Role of Chromium in Human Health and in Diabetes
- 1Pennington Biomedical Research Center, Louisiana State University, Baton Rouge, Louisiana
- 2Harvard University School of Public Health, Boston, Massachusetts
- Address correspondence and reprint requests to William T. Cefalu, MD, Division of NutritionChronic Disease, The Pennington Biomedical Research Center, Louisiana State University, 6400 Perkins Rd., Baton Rouge, LA 70808. E-mail:
- CrP, chromium picolinate
- CVD, cardiovascular disease
- FPG, fasting plasma glucose
- GTF, glucose tolerance factor
- HPFS, Health Professionals’ Follow-up Study
- LMWCr, low–molecular weight chromium
- MI, myocardial infarction
- MW, molecular weight
- TPN, total parenteral nutrition
Despite widespread use by patients with diabetes and anecdotal reports in the past regarding its efficacy, until recently, data in humans concerning chromium’s effects on insulin action in vivo or on cellular aspects of insulin action were scarce. Consequently, significant controversy still exists regarding the effect of chromium supplementation on parameters assessing human health. Furthermore, elucidating the cellular and molecular mechanisms by which chromium supplements affect carbohydrate metabolism in vivo is necessary before specific recommendations can be made regarding its routine use in the management of diabetes. This review focuses on providing current information about this trace mineral’s specific mechanisms of action and clinical trials in patients with diabetes.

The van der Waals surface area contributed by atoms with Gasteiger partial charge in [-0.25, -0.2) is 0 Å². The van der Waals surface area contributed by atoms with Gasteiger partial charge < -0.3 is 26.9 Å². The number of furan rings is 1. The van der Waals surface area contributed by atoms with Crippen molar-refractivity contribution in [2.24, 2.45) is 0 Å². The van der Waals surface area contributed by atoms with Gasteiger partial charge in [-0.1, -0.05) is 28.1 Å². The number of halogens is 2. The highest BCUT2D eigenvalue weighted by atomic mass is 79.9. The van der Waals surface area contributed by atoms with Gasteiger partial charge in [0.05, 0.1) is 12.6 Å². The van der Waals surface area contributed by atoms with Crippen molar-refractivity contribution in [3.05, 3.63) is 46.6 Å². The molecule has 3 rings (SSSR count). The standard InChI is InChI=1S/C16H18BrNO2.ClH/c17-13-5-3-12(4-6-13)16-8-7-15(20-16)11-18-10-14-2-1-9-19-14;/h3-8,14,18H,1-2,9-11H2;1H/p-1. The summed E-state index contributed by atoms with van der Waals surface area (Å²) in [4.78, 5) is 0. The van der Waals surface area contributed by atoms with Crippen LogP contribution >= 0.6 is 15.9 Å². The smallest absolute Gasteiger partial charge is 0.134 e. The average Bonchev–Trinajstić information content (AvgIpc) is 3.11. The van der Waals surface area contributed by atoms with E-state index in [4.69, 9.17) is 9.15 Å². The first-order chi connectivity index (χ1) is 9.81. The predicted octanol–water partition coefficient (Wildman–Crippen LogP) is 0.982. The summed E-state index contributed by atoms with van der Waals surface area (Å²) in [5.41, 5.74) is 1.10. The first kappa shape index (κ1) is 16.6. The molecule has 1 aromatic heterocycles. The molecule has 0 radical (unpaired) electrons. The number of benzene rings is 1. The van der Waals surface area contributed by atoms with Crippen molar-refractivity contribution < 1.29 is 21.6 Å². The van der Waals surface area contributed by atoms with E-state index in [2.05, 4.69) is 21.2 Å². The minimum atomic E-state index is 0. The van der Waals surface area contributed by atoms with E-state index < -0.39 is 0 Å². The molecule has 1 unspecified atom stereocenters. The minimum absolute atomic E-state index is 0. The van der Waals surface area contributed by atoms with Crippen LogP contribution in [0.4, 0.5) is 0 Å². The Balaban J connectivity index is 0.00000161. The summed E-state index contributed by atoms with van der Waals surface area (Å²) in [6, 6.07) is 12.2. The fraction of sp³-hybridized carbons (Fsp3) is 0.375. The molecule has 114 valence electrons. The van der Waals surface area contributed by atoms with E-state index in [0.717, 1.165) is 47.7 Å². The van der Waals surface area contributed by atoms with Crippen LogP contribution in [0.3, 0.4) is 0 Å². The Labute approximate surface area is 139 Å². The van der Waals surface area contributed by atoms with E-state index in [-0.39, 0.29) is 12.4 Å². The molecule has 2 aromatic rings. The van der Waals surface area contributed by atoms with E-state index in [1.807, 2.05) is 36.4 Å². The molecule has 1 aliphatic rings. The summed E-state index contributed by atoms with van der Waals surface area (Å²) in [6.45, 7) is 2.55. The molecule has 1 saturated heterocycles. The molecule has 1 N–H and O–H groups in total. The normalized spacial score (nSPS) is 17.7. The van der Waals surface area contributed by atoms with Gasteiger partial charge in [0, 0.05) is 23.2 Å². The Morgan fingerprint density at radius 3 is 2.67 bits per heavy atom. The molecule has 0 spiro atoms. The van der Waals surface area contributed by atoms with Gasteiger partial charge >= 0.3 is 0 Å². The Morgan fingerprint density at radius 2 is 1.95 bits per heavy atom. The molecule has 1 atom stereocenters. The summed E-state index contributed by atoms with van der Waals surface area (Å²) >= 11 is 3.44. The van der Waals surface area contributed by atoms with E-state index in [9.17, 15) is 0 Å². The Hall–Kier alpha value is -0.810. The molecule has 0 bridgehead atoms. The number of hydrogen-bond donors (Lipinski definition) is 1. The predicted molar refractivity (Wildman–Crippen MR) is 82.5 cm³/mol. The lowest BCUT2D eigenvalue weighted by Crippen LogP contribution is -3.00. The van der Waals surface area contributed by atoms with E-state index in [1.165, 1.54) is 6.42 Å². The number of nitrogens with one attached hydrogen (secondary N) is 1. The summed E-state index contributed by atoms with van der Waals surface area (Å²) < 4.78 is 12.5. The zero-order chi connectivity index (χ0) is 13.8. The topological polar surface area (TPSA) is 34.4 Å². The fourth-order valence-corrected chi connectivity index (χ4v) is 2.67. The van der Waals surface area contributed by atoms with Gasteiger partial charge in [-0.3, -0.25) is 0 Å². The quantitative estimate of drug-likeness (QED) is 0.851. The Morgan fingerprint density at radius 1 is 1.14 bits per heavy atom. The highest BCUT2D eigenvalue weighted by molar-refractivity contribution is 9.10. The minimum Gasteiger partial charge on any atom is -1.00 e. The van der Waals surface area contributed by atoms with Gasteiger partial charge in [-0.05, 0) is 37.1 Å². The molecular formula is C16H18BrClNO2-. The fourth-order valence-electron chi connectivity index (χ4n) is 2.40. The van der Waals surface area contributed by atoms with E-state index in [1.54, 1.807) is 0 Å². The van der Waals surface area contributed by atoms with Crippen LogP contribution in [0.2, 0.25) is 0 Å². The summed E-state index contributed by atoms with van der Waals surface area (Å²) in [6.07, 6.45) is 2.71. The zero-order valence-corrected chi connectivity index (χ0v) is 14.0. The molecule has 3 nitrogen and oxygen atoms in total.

Chromium, one of the most common elements in the earth’s crust and seawater, exists in our environment in several oxidation states, principally as metallic (Cr0), trivalent (+3), and hexavalent (+6) chromium. The latter is largely synthesized by the oxidation of the more common and naturally occurring trivalent chromium and is highly toxic. Trivalent chromium, found in most foods and nutrient supplements, is an essential nutrient with very low toxicity.
The interest in chromium as a nutritional enhancement to glucose metabolism can be traced back to the 1950s, when it was suggested that brewer’s yeast contained a glucose tolerance factor (GTF) that prevented diabetes in experimental animals (1). This factor was eventually suggested to be a biologically active form of trivalent chromium that could substantially lower plasma glucose levels in diabetic mice (2). Interest regarding chromium administration in patients with diabetes was kindled by the observation in the 1970s that it truly was an essential nutrient required for normal carbohydrate metabolism. A patient receiving total parenteral nutrition (TPN) developed severe signs of diabetes, including weight loss and hyperglycemia that was refractory to increasing insulin dosing (3). Based on previous animal studies …